PHILADELPHIA (AP) -- Pinned on the 3-yard line and out of timeouts, Chicago's final drive looked like a bust.
That was before the audio cut out on Brian Griese's helmet.
The only noise Griese heard was the sound of his own voice calling the plays, rallying the Bears and driving them 97 yards for the winning score in a 19-16 win over the Philadelphia Eagles on Sunday night.
Don't count out the Bears quite yet in the NFC playoff picture.
"I felt really good calling my own plays in that situation," Griese said. "Before I got out into a 2-minute drill, I kind of look at our play sheet and get in my mind a plan of what we want to do. So I felt comfortable in that situation."
Griese did get some help on the final play that turned into the winning TD. He ran to the sideline with the clock stopped, then came back and connected with Muhsin Muhammad for a 15-yard touchdown pass with 9 seconds left for the stunning score.
"When we came out in the second half we pretty much knew that our season was on the line," Muhammad said.
The Bears didn't even need Devin Hester to bail them out with an explosive return. Instead, the final, thrilling drive was all Griese.
The Bears (3-4) started on their 3 with 1 minute, 57 seconds left and trailing 16-12. Griese completed a series of short passes over the middle that quickly gained yards after nearly 58 minutes of stagnant football.
Hester, the dynamic kick returner, had been shut down on special teams and was a non-factor on offense until Griese found him for a 21-yard gain that brought Chicago to the Eagles' 15.
Griese spiked the ball to stop the clock and found Muhammad on second down for the winning score. Griese was 21-of-47 for 322 yards. He was 7-of-9 for 97 yards on the final drive.
"Hopefully the momentum is swinging in our favor," Griese said. "It was a big game for us, but the key to us going forward is how we build on what we did today."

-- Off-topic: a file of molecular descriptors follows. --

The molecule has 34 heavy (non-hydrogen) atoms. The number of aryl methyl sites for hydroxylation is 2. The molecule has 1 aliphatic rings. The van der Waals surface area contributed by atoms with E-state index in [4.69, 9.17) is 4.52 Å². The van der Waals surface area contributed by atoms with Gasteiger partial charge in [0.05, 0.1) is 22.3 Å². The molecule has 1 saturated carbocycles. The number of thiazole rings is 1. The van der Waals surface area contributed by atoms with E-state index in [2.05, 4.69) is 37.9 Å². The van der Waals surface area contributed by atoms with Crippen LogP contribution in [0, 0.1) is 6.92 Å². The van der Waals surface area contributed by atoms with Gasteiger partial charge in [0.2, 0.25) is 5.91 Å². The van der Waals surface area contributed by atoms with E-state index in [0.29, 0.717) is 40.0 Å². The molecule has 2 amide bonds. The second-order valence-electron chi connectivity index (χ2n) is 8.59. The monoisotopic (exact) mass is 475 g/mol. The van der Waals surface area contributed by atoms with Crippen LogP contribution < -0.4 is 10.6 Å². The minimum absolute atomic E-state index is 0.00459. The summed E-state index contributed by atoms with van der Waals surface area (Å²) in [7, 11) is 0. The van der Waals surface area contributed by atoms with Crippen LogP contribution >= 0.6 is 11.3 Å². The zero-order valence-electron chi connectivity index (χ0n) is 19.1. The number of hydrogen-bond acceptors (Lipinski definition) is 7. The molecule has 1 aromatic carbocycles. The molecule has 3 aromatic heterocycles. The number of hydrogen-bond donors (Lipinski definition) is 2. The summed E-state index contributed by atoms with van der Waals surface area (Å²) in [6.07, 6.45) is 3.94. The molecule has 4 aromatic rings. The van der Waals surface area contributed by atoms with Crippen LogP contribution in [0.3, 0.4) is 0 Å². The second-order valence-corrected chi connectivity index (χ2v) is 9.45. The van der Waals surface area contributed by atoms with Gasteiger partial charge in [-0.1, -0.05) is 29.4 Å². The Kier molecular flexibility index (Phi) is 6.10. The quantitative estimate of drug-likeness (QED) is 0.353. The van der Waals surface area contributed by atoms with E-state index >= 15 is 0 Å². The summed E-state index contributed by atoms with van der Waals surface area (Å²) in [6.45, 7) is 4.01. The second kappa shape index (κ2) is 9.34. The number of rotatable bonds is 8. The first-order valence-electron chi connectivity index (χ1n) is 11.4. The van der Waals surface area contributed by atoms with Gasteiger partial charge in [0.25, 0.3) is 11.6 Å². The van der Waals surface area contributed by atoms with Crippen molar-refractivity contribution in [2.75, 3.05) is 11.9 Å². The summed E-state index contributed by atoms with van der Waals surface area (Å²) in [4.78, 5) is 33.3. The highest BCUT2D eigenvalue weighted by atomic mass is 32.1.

The Eagles (2-4) have a long path ahead if they want to even think about returning to the playoffs, much less winning a second straight NFC East title.
"It's a position we're not used to, but nothing we can't pull ourselves out of," said Donovan McNabb.
Kickers had scored all the points over the first 55 minutes because both offenses sputtered in the red zone. The normally rowdy Eagles crowd was lulled into acting like this one was a preseason game until McNabb rallied Philadelphia from a 12-9 hole.
He ended the TD drought with a 13-yard pass to Matt Schobel with 4:57 left.
McNabb completed passes of 23 yards to Kevin Curtis and 15 yard to Reggie Brown on the drive, putting the Eagles inside the 20 for the fourth time. The first three trips ended in field goals, predictable considering the Eagles had scored only five touchdowns on 19 red zone possessions entering the game.
McNabb said last week the NFC East title still goes through Philly.
No way that's true anymore, not after those wasted chances came back to cost the Eagles.
"We have to find a way to get into the end zone," said running back Brian Westbrook. "I don't know what the answer is, but we have to find one between now and Sunday. If we can turn some of those points into touchdowns, we'll win some of these games."